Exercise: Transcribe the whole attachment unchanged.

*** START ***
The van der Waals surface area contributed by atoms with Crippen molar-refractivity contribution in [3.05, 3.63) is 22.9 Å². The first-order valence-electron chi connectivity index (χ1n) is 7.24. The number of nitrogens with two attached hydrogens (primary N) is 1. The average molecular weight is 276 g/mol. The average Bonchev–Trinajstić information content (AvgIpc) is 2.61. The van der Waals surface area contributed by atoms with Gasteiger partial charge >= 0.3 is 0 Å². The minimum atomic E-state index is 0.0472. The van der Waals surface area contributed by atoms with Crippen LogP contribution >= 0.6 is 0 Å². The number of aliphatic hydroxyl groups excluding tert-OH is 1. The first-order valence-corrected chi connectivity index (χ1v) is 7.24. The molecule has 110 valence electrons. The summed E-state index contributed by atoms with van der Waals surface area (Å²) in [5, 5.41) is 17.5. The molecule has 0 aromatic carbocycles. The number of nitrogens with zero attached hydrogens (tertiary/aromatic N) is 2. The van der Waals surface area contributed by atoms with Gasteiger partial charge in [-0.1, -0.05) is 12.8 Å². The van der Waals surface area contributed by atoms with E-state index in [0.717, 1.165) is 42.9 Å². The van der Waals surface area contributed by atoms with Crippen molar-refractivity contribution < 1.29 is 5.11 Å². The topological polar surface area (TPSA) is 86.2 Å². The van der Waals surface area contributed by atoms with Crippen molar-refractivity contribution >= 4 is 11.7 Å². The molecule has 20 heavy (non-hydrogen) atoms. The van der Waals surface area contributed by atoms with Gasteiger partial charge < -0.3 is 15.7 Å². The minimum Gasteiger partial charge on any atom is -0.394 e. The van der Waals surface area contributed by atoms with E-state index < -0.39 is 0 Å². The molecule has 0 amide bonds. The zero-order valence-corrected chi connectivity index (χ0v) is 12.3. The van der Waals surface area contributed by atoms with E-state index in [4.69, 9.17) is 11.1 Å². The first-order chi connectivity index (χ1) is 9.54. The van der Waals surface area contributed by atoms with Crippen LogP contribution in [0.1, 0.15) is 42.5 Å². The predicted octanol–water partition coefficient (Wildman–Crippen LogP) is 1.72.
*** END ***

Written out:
The van der Waals surface area contributed by atoms with Crippen molar-refractivity contribution in [3.05, 3.63) is 22.9 Å². The first-order valence-electron chi connectivity index (χ1n) is 7.24. The number of nitrogens with two attached hydrogens (primary N) is 1. The average molecular weight is 276 g/mol. The average Bonchev–Trinajstić information content (AvgIpc) is 2.61. The van der Waals surface area contributed by atoms with Gasteiger partial charge >= 0.3 is 0 Å². The minimum atomic E-state index is 0.0472. The van der Waals surface area contributed by atoms with Crippen LogP contribution >= 0.6 is 0 Å². The number of aliphatic hydroxyl groups excluding tert-OH is 1. The first-order valence-corrected chi connectivity index (χ1v) is 7.24. The molecule has 110 valence electrons. The summed E-state index contributed by atoms with van der Waals surface area (Å²) in [5, 5.41) is 17.5. The molecule has 0 aromatic carbocycles. The number of nitrogens with zero attached hydrogens (tertiary/aromatic N) is 2. The van der Waals surface area contributed by atoms with Gasteiger partial charge in [-0.1, -0.05) is 12.8 Å². The van der Waals surface area contributed by atoms with E-state index in [0.717, 1.165) is 42.9 Å². The van der Waals surface area contributed by atoms with Crippen molar-refractivity contribution < 1.29 is 5.11 Å². The topological polar surface area (TPSA) is 86.2 Å². The van der Waals surface area contributed by atoms with Crippen molar-refractivity contribution >= 4 is 11.7 Å². The molecule has 20 heavy (non-hydrogen) atoms. The van der Waals surface area contributed by atoms with Gasteiger partial charge < -0.3 is 15.7 Å². The minimum Gasteiger partial charge on any atom is -0.394 e. The van der Waals surface area contributed by atoms with E-state index < -0.39 is 0 Å². The molecule has 0 amide bonds. The zero-order valence-corrected chi connectivity index (χ0v) is 12.3. The van der Waals surface area contributed by atoms with E-state index in [4.69, 9.17) is 11.1 Å². The first-order chi connectivity index (χ1) is 9.54. The van der Waals surface area contributed by atoms with Crippen LogP contribution in [0.1, 0.15) is 42.5 Å². The predicted octanol–water partition coefficient (Wildman–Crippen LogP) is 1.72.